The truth is somewhere in between. Ford and GM will sell a lot of ICE pickups over the next 5 years. And they will also transition to electric pickups over time. (I think Ford teaming up with Rivian gives them a better shot. GM might fall on their face).

Tesla's biggest problem is factories. Or lack of them. It takes 2 years to find the land, buy it, and then build a factory. If they want to crush Ford and GM they need to start at least one more factory build in the US by the end of this year. They can't out sell Ford and GM with just GigaTexas. It is simply not possible. GigaTulsa needs to happen. And maybe GigaSouth Carolina.
 

Crissa

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Yeah, the truth in the middle is probably true here! They need more like a million to two million capacity eventually. Americans buy a lot of trucks.

-Crissa
 

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I will be watching the video when Austin takes delivery of this monster casting press. The concrete foundation must be massive to support this metal beast.

It will be interesting to see what happens to F150/Silverado/Ram sales after the Cybertruck goes into mass production next year.
It will be interesting to see what happens to F150/Silverado/Ram sales after the Cybertruck goes into mass production next year.

Not that much. Tesla can't build enough (yet).

It is possible that Tesla builds a handful of CTs in December of this year. And then only 75,000 CTs in 2022. Ford and GM sell several million. In 2023 maybe Tesla delivers 200,000 CTs? Still not putting a big dent in Ford and GM sales. If Tesla can get to delivering 500,000 CTs in 2025, then yes they will really start to feel it. Rivian will be chipping away at the same time. 2025 will tell the story.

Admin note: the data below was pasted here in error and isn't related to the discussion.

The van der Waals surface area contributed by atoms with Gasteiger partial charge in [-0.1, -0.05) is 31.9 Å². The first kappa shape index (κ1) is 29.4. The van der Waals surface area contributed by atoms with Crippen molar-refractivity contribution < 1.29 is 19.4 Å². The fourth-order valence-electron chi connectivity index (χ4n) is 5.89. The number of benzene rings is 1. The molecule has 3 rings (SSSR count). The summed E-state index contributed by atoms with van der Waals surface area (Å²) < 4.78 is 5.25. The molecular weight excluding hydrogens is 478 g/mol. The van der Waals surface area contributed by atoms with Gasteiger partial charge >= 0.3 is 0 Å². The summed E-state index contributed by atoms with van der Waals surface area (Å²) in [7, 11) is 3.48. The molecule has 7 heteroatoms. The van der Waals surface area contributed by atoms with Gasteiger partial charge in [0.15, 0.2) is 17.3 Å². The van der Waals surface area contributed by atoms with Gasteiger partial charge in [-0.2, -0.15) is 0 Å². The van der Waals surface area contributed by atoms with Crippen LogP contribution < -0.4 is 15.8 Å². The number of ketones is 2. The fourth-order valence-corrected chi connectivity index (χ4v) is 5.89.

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Excellent point(s)!
If I am able to run into you, beer is on me anytime!
Thank you - I'll take you up on that! It may have to be next time you're running through Mobile, as I don't see me traveling through the Texas panhandle anytime soon. ;-)
 

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2025 will tell the story.
I think we're looking at 2023 as being the tip over point. When the big companies are looking to build, collectively, not as many EV trucks as Tesla does. And everyone will have gotten to see if the Cybertruck or Rivian are successful or not.

-Crissa
 

azjohn

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It will be interesting to see what happens to F150/Silverado/Ram sales after the Cybertruck goes into mass production next year.

Not that much. Tesla can't build enough (yet).